Today was a day much anticipated by the members of my guild as well as myself.  We have been planning a day trip to three quilt shops in northwest Missouri for several months.  One of them was Missouri Star Quilt Co., the shop which is featured in numerous You tube tutorials, as well as making the national news in recent months because of the transformation they have made in this small town off  the beaten path.  This is a small town familiar to me because I grew up in this part of Missouri and was a frequent visitor to the town.  I had watched it suffer the same gradual decline affecting many small rural towns in the U.S.  It has been so exciting to see the almost overnight success of this town, especially because it has been achieved by QUILTING!
    Here is a little photo tour of our day.  We started with a shop called "By the Yard"  which is located on a narrow, winding, hilly blacktop road in the middle of nowhere.  But, Wow, what a shop.

    The loft houses her long arm and is a great workspace.  Her prices were very good.  I bought the fabric to finish a large quilt, that "row by row" that has been on the back burner so long.

Our next stop was in Cameron MO, which was a great little shop...

with a nice selection of Halloween fabrics….

and a great selection of Civil War fabrics.

    Then, traveling east on Highway 36, we arrive in Hamilton, home of Missouri Star.

Numerous cutting stations, four cash/wrap stations and lots of friendly, helpful staff.  I bought the daily deal, a Jo Morton jelly roll and asked about some coordinating fabric and here is where a a lovely young lady took me….
stacks of unwrapped bolts of fabric just waiting for me to choose the perfect coordinate.  She told me it had just come in from the company and they hadn't had time to stock it.  I felt like I had found hidden treasure.  

Here's what I chose.

    We had lunch at the cute little bakery next door (chicken salad on fresh baked flatbreads), then walked down the street to check out the other Missouri Star shops.  Yes, there are currently three shops and a retreat center, with two more shops under construction.  

Sew Seasonal, selling Halloween, Christmas, and Patriotic fabrics.

The original J.C. Penney store, which houses Missouri Star's solids, blenders and batiks.   The original sign hangs inside. 

I shopped this J.C. Penney store while growing up and bought many fabrics there.   I think its great that they saved the old sign.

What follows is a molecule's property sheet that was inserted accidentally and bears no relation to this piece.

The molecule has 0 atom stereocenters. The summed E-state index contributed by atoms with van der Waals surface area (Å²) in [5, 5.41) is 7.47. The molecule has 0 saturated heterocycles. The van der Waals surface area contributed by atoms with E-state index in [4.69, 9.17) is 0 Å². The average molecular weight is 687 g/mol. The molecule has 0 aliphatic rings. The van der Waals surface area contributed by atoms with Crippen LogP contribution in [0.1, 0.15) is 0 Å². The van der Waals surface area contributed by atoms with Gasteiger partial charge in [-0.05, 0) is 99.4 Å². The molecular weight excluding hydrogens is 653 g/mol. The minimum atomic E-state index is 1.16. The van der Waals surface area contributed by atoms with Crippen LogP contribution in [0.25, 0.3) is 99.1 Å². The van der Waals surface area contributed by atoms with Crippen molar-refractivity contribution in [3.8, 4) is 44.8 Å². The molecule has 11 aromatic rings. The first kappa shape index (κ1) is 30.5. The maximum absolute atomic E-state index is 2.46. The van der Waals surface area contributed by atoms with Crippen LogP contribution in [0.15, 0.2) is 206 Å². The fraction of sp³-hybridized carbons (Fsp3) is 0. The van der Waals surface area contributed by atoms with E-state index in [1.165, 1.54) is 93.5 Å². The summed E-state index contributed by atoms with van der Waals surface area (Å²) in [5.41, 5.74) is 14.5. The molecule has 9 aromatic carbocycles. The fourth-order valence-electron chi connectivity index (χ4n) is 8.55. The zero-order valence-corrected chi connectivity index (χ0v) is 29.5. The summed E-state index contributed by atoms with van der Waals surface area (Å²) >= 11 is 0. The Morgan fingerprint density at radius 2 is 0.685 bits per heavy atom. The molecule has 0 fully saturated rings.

This is the retreat center.  The first floor is a huge sewing space and kitchen with two handicapped bedrooms and baths.  The second floor is all bedrooms and baths.  They can accommodate over 20 quilters.  This building was a former photography studio where I had my senior picture taken.  It is so heartwarming to me to see these shuttered buildings from my childhood brought back to life. 
    We had a great day.  With all of the fabric I bought I will surely need to…
keep on stitchin'

Friday, May 16, 2014

Quilt Camp 2014

 WOW!  What a great time we had at Arrow Rock Quilt Camp this year.

Everything was perfect, the projects, the meals, the weather and best of all, the company of quilters who attended this year.  I have lots of pictures to share, so lets get started.

First, quilters at work.

Now, quilters at play.

I taught the mystery quilt project and had a great time with about 12 students over three days.  Here is the picture of my version of the finished project and following is Sheri and I, with her completed top.

It's hard to believe it is the same quilt, isn't it?  Again, it is all about fabric choices.  
It is made with 88 charm squares and some coordinating fabrics.  Fast and fun.

Next, here is a Featherweight that came to camp.  It is tan, not white, and was adorable.  She played with my 301 for the day.  The case even matches it.

There were several black FW's at camp, they make such a happy sound while sewing.  One of my students and I even had a chance to work on hers.  She hit a pin and that "tooth" on the bobbin race jumped out of position.  We took the needle plate off and fixed it and she was soon sewing again.  What a great machine!  Had it been a modern computerized machine, she would have been out of commission for the rest of camp.

Here are some pictures of the challenge projects.  We had some very creative people at work on this.
The floral fabric in the inner border is the challenge fabric.  
This is the winner of the small quilt category.

This is Lola's quilt, the winner of the large quilt category.

And this is the winner of the "most creative use of fabric" category.

This is Julie's quilt.  She used the pattern from last year's mystery quilt and scaled it down.  You can actually see the challenge fabric better in this one.  It is the green floral.

That's all from quilt camp for now.  The next two pictures were found on Facebook.  I just thought they were fun.  
This is a picture from the 1960's.  It is a float made by the Dressmaker's Union.  I wish I could tell if the women on the float are real models or mannequins.

And this one is hilarious!  I wonder if Zeke would like a quilted coat.

That's all for now.  Keep on stitchin'.